Part time students follow the same structure as full time students but complete the PhD over a maximum period of six years.


Students are allocated a pathway appropriate to their research experience and background.

Students without a previous research degree will normally be allocated Pathway 1. This means you will need to engage with all of the modules outlined above and undertake associated assignments. These modules will lead to the additional award of PG Cert in Research Methods at no additional cost.

Students with a previous research degree will normally be allocated Pathway 2 and this will mean they will not be required to engage with the taught elements of the course to the same extent as students on Pathway 1. We do still recommend that they attend all of the workshops, for example, but they would not need to submit the associated assignments. Students on Pathway 2 may request to switch to Pathway 1 at the start of their course, with approval of their supervisory team.

Regardless of Pathway, the Researcher Development team organize a range of workshops that all students will be invited to attend.

Supervision areas

How will you be supervised?

Benefit from a professional and challenging relationship with your supervisory team, drawn from experienced academics working at the forefront of their disciplines.

Supervision areas

The School of Education has a strong mix of academics with a high degree of professional and personal experience, enabling you to get the most out of your programme. Our staff have expertise in, amongst other things, learning and teaching in different contexts; values education; professional learning and professional development; history of education; religious education; and special and inclusive education.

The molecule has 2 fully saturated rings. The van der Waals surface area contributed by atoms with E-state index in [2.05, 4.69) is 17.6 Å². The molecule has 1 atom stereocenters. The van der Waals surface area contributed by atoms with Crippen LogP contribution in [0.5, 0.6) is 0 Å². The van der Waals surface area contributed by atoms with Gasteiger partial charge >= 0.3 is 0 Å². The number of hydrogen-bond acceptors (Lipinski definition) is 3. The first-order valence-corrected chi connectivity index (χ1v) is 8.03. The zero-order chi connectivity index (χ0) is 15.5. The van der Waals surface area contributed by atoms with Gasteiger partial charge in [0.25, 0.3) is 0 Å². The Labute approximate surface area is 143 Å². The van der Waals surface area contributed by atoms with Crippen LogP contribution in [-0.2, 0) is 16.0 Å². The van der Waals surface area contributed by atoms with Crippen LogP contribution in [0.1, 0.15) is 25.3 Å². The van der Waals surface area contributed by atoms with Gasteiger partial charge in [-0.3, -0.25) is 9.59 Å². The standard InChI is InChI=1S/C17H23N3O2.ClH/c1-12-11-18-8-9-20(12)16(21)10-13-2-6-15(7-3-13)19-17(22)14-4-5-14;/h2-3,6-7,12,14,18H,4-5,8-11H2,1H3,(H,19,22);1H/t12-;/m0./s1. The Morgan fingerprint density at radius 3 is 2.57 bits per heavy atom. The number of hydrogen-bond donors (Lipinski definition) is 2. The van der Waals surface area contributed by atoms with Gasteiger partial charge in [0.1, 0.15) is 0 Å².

Recent successful projects have involved research on a non-authoritarian approach to secondary school pedagogy; enhancing trainee teachers’ confidence and subject knowledge of primary school drama; and Kenyan teachers’ professional identity in the context of educational change. Some of the topic currently being explored by research students are: broadcast collective worship for schools at the BBC; leadership work in further education; and how the educational experiences of Muslim young women affect their life choices. In contrast, our newest Education MPhil/PhD student is evaluating SENCo perceptions of education, health and care plans.


Access to the University of Worcester’s virtual resources and its state of the art library facilities.


Programme specification

For comprehensive details on the aims and intended learning outcomes of the course, and the means by which these are achieved through learning, teaching and assessment, please download the latest programme specification document for the MPhil or PhD.


Please click on the name of the supervisor to follow a link to their webpage. We recommend contacting a potential supervisor with your research outline before submitting a formal application, please read our guidelines for writing your research outline first.  Please only contact one supervisor. If another supervisor is better suited to your project, we will redirect your query.

Dr Karen Blackmore
Expertise: science related pedagogy and andragogy particularly with respective to pioneering and mobile technology enhanced learning strategies; emergent teacher professional identity of pre-service teachers with a focus on fostering research informed teaching practice; learning and teaching innovations in the area of conceptually challenging cognition.

Self-funded project: Primary Identities in Science and Mathematics (PrISM) project
Self-funded project: ‘Positive Higher Education’: The Role of Universities in Developing Character Strengths and Wellbeing
Self-funded project: The Role of Staffrooms in Early Career Teacher Interactions, Relationships and Wellbeing

Dr Sean Bracken 
Expertise: leadership of learning and teaching; inclusivity in higher, secondary and primary education; linguistic and cultural diversity.

Self-funded project: Universal Design for Learning in Higher Education

Professor Jaswinder Dhillon 
Expertise: the perspectives of students, lecturers, senior leaders and managers in educational organisations, particularly in relation to policies and initiatives that aim to improve existing practice; partnerships and partnership working, social capital, students’ experience of higher education; and qualitative research in organisations, families and communities.

Professor Geoffrey Elliott 
Expertise: work-based research; Higher Education access and inclusion; education and social change; post-compulsory education; educational leadership.